|Publication number||US7342736 B1|
|Application number||US 11/477,033|
|Publication date||Mar 11, 2008|
|Filing date||Jun 28, 2006|
|Priority date||Oct 7, 2005|
|Publication number||11477033, 477033, US 7342736 B1, US 7342736B1, US-B1-7342736, US7342736 B1, US7342736B1|
|Inventors||Robert Turner, Richard Martin, Christine Green, Stephen Perlmutter, Devon Dallmann|
|Original Assignee||Maxtor Corporation|
|Export Citation||BiBTeX, EndNote, RefMan|
|Patent Citations (5), Referenced by (8), Classifications (12), Legal Events (7)|
|External Links: USPTO, USPTO Assignment, Espacenet|
This application claims the benefit of and priority to U.S. Provisional Patent Application No. 60/725,025, filed Oct. 7, 2005, the disclosure of which is hereby incorporated herein by reference as if set forth in its entirety.
The present invention generally relates to disk drive data storage devices and, more particularly, to apparatus and methods for measuring read/write head fly height relative to a rotating disk of a disk drive.
Disk drives are digital data storage devices which allow host computers to store and retrieve large amounts of data in a fast and efficient manner. A typical disk drive includes a plurality of magnetic recording disks which are mounted to a rotatable hub of a spindle motor and rotated at a high speed. An array of read/write heads is disposed adjacent to data storage surfaces of the disks to transfer data between the disks and a host computer. The heads can be radially positioned over the disks by a rotary actuator and a closed loop servo system, and can fly in close proximity to the surfaces of the disks upon air bearings. The heads each typically contain a separate read element and write element.
Higher data storage density on the disks may be obtained by reading and writing data on narrower tracks on the disks, and by maintaining narrower flying height gaps between the heads and the data storage surfaces. The flying height of a head can vary in response to air pressure changes in the disk drive, and in response to head temperature variations which can affect the distance that the tip of the head protrudes therefrom (i.e., pole-tip protrusion). Maintaining the head fly height within an acceptable range is becoming increasingly more difficult as that range is reduced to obtain higher data storage densities. Operation outside the acceptable range may result in an unacceptable read/write bit error rate and/or undesirable contact between a head and a data storage surface and potential loss of data and/or damage to the data storage surface.
Some prior art techniques for measuring flying height have included various read signal harmonic ratio measurement techniques and optical techniques, such as those disclosed in U.S. Pat. No. 4,777,544 and U.S. Pat. No. 7,038,875, both of which are incorporated by reference herein as if set forth in their entireties.
In some embodiments of the present invention, a disk drive includes a rotatable data storage disk, a head, and a controller. The head is configured to fly on an air cushion relative to a data recording surface of the rotating disk while reading/writing data on the data recording surface responsive to a read/write command from a host device. The controller is configured to measure flying height of the head relative to the data recording surface in response to sensing power-up of the disk drive and/or a shut-down command from the host device.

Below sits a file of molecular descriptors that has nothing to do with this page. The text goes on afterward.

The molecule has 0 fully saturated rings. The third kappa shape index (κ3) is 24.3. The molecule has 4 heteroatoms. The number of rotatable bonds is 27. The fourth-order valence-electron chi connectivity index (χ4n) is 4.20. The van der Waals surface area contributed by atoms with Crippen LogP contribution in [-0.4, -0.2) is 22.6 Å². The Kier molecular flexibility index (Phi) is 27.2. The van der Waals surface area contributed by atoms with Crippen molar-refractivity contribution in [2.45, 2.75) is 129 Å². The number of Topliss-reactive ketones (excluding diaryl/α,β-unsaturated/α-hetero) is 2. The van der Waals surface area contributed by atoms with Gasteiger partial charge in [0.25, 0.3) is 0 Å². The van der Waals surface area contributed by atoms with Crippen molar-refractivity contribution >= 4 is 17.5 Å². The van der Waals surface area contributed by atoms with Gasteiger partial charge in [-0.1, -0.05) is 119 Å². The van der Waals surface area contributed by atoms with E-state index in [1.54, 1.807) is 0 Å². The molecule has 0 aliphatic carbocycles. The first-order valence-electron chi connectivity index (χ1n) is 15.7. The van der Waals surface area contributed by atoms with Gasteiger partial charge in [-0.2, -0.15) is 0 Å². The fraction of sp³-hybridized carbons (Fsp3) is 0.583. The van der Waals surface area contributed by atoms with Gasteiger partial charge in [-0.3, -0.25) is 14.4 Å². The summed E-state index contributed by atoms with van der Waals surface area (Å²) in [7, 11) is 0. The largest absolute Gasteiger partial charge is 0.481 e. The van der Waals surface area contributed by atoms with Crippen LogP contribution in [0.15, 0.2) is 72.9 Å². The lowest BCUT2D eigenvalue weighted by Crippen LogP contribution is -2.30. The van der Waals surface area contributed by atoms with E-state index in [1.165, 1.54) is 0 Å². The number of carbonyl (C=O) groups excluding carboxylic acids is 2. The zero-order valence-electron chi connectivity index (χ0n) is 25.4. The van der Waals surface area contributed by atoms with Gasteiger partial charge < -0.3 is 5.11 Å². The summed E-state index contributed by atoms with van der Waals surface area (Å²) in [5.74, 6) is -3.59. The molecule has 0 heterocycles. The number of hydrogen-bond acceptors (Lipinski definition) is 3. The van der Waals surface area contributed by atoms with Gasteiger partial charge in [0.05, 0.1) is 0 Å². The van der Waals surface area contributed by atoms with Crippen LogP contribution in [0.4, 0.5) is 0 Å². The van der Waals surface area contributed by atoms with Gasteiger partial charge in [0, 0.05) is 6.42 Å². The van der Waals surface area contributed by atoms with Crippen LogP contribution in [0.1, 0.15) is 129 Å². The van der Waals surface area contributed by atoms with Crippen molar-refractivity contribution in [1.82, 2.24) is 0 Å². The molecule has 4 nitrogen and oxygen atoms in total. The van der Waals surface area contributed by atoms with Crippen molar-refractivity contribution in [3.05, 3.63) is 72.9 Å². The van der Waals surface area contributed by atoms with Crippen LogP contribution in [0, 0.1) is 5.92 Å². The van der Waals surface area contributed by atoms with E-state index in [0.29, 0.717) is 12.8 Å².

In some further embodiments, the controller measures the flying height of the head in response to sensing power-up of the disk drive and, subsequent to measuring the flying height, is configured to generate a ready signal to the host computer that indicates that the disk drive has powered-up and is ready to receive read/write commands from the host computer. To measure the flying height, the head may be positioned to read from a reference track on the disk and to measure the flying height based on amplitude of the read signal, such as based on a ratio of the amplitude of a first harmonic of the read signal to the amplitude of a higher order harmonic of the read signal.
By measuring the flying height in response to power-up of the disk drive and/or a shut-down command from the host device, the associated measurement process may be carried out with a negligible or no perceived effect on the performance of the disk drive. For example, by carrying out the fly height measurement during a time period between when the disk drive is powered-up and when it signals to the host device that it is ready to receive read/write commands therefrom, the disk drive can calibrate its operation to compensate for a significant change in operational altitude and without interfering with the subsequent response performance of the disk drive to read/write commands from the host device.
Some other embodiments of the present invention are directed to related methods of operating a disk drive that measure the flying height of the head in response to sensing power-up of the disk drive and/or a shut-down command from the host device.
The present invention now will be described more fully hereinafter with reference to the accompanying drawings, in which embodiments of the invention are shown. This invention may, however, be embodied in many alternate forms and should not be construed as limited to the embodiments set forth herein.
Accordingly, while the invention is susceptible to various modifications and alternative forms, specific embodiments thereof are shown by way of example in the figures and will herein be described in detail. It should be understood, however, that there is no intent to limit the invention to the particular forms disclosed, but on the contrary, the invention is to cover all modifications, equivalents, and alternatives falling within the spirit and scope of the invention as defined by the claims. Like numbers refer to like elements throughout the description of the figures.